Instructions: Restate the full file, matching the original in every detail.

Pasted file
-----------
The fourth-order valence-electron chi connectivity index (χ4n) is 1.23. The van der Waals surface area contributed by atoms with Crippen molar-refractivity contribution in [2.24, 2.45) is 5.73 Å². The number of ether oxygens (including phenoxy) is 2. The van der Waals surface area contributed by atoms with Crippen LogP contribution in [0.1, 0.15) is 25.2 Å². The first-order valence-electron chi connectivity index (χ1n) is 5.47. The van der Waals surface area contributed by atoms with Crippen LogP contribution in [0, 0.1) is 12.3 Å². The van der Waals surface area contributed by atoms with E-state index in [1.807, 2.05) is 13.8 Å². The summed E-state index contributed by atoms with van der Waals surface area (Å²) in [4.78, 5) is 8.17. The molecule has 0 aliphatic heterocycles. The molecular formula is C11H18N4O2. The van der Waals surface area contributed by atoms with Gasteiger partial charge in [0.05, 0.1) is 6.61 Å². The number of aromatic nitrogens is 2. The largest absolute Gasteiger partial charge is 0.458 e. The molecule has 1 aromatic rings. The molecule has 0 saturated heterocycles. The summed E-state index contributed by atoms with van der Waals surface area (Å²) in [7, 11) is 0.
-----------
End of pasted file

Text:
The fourth-order valence-electron chi connectivity index (χ4n) is 1.23. The van der Waals surface area contributed by atoms with Crippen molar-refractivity contribution in [2.24, 2.45) is 5.73 Å². The number of ether oxygens (including phenoxy) is 2. The van der Waals surface area contributed by atoms with Crippen LogP contribution in [0.1, 0.15) is 25.2 Å². The first-order valence-electron chi connectivity index (χ1n) is 5.47. The van der Waals surface area contributed by atoms with Crippen LogP contribution in [0, 0.1) is 12.3 Å². The van der Waals surface area contributed by atoms with E-state index in [1.807, 2.05) is 13.8 Å². The summed E-state index contributed by atoms with van der Waals surface area (Å²) in [4.78, 5) is 8.17. The molecule has 0 aliphatic heterocycles. The molecular formula is C11H18N4O2. The van der Waals surface area contributed by atoms with Gasteiger partial charge in [0.05, 0.1) is 6.61 Å². The number of aromatic nitrogens is 2. The largest absolute Gasteiger partial charge is 0.458 e. The molecule has 1 aromatic rings. The molecule has 0 saturated heterocycles. The summed E-state index contributed by atoms with van der Waals surface area (Å²) in [7, 11) is 0.